The ecto-nucleotide pyrophosphatase/ phosphodiesterase 1 (NPP1), encoded by the ENPP1 gene, is a plasma membrane protein that converts extracellular ATP to AMP and thereby generates PPi. PPi is a physiologic inhibitor of hydroxyapatite formation and is therefore important in the prevention of soft tissue calcification. In humans, mutations in ENPP1 are associated with general arterial calcification of infancy (GACI), a rare autosomal recessive condition causing a premature onset of severe calcification of the media of large and medium-sized arteries and intimal proliferation resulting in stenoses.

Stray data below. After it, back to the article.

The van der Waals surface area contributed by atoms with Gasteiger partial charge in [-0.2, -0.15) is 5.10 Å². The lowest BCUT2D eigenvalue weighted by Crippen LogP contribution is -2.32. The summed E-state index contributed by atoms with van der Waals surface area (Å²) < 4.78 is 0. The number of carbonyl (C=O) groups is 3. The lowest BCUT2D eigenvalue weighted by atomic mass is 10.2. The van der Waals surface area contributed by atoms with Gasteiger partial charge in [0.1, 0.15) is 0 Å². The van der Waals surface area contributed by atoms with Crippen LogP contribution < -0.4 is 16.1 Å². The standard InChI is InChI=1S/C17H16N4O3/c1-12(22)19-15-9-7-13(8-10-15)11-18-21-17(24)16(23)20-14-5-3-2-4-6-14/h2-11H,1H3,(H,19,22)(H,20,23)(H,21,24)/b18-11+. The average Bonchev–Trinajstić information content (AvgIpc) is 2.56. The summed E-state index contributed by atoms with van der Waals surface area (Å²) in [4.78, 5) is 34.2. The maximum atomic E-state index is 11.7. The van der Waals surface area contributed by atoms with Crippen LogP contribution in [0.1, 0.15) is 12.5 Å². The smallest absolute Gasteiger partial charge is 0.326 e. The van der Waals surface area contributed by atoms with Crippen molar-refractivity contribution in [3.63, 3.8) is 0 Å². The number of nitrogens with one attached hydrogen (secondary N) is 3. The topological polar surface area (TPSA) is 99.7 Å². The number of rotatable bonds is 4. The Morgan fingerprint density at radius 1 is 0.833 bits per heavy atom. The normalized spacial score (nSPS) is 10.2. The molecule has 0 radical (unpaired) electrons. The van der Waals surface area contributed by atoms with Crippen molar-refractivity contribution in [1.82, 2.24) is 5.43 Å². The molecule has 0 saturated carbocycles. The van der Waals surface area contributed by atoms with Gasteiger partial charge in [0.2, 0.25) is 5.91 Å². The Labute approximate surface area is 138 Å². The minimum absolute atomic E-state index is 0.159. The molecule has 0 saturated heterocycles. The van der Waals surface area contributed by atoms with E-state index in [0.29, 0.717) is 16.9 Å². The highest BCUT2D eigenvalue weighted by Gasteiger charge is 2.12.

To determine the functional impact of missense mutations in ENPP1, we analyzed 12 putative pathogenic missense mutations and three known polymorphisms regarding their functional properties, i.e. expression, activity and localization and PPi generation. We transfected with cDNAs encoding wildtype (WT) or mutated ENPP1 into HEK293 cells and measured expression and NPP activity. Transfection of WT or mutated ENPP1 did not affect synthesis of NPP1 protein. Eight of the 12 variants tested completely lost NPP activity, whereas four mutants (Y471C, S504R, Y659C and H777R) showed residual but reduced NPP activity compared to WT NPP1. Interestingly, one putative pathologic variant showed normal NPP activity. HEK293 cells transfected with the known polymorphisms generated the same amount of PPi as cells transfected with WT NPP1. The five mutants with normal or residual NPP1 enzyme activity were still able to generate PPi. However, the PPi generation did not reach the PPi levels generated by WT NPP1. For cellular localization analyses, NPP1 mutants were expressed in COS7 cells. The WT NPP1 was present predominantly in the plasma membrane. Both the mutants and polymorphisms with residual enzyme activity were targeted to the plasma membrane. In this study, we showed that all ENPP1 polymorphisms tested have normal NPP1 function and we identified an additional functional polymorphism, which was expected to be pathogenic till now. We found, that missense mutations in strictly conserved amino acids lead to loss of function of NPP1. Loss of structure stability not necessarily leads to loss of function, but it could lead to reduced protein abundance due to misfolding during biosynthesis. Based on our results, we hypothesize that the four variants with residual NPP1 function (Y471C, S504R, Y659C and H777R) would be therapeutical targets for conformational stabilizing agents.